[Python-Dev] Some data points for the "annual release cadence" concept
ncoghlan at gmail.com
Fri Jun 15 07:00:46 EDT 2018
On 14 June 2018 at 06:30, Ronald Oussoren <ronaldoussoren at mac.com> wrote:
> On 13 Jun 2018, at 15:42, Nick Coghlan <ncoghlan at gmail.com> wrote:
> Yeah, pretty much - once we can get to the point where it's routine for
> folks to be building "abiX" or "abiXY" wheels (with the latter not actually
> being a defined compatibility tag yet, but having the meaning of "targets
> the stable ABI as first defined in CPython X.Y"), rather than feature
> release specific "cpXYm" ones, then a *lot* of the extension module
> maintenance pain otherwise arising from more frequent CPython releases
> should be avoided.
> There'd still be a lot of other details to work out to turn the proposed
> release cadence change into a practical reality, but this is the key piece
> that I think is a primarily technical hurdle: simplifying the current
> "wheel-per-python-version-per-target-platform" community project build
> matrices to instead be "wheel-per-target-platform”.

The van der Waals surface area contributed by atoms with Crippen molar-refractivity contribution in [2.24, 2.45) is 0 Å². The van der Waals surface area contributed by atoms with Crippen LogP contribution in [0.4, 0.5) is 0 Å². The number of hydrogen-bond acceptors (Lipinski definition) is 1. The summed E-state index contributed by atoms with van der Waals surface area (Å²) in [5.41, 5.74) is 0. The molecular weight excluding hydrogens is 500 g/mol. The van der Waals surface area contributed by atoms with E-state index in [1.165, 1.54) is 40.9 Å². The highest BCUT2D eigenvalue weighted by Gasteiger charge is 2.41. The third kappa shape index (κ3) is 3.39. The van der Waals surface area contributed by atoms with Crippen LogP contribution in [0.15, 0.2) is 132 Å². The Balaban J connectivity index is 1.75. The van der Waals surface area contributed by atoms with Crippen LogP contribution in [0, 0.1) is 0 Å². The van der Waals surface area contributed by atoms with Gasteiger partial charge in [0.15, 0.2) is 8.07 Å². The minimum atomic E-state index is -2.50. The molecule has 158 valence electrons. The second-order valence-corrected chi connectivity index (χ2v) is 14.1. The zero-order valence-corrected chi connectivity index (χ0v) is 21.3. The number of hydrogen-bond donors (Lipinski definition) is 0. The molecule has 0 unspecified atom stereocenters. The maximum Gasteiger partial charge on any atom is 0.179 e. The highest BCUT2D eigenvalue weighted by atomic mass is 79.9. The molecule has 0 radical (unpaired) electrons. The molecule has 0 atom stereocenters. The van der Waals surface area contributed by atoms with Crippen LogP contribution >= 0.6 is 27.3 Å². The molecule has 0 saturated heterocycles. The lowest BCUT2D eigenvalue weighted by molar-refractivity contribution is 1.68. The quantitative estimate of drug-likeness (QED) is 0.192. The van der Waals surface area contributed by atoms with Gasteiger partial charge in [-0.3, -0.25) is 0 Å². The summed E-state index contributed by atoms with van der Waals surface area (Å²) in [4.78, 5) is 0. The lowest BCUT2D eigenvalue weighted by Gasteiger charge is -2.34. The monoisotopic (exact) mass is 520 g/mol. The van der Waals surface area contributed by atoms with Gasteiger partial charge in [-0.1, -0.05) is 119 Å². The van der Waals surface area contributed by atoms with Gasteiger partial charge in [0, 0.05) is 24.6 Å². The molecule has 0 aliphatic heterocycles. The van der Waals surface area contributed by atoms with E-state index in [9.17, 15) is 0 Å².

> This requires getting people to mostly stop using the non-stable ABI, and
> that could be a lot of work for projects that have existing C extensions
> that don’t use the stable ABI or cython/cffi/…
> That said, the CPython API tends to be fairly stable over releases and
> even without using the stable ABI supporting faster CPython feature
> releases shouldn’t be too onerous, especially for projects with some kind
> of automation for creating release artefacts (such as a CI system).
Right, there would still be a non-zero impact on projects that ship binary
Having a viable stable ABI as a target just allows third party projects to
make the trade-off between the upfront cost of migrating to the stable ABI
(but then only needing to rebuild binaries when their own code changes),
and the ongoing cost of maintaining an extra few sets of binary wheel
archives. I think asking folks to make that trade-off on a case by case
basis is reasonable, whereas back in the previous discussion I considered
*only* offering the second option to be unreasonable.
Nick Coghlan | ncoghlan at gmail.com | Brisbane, Australia
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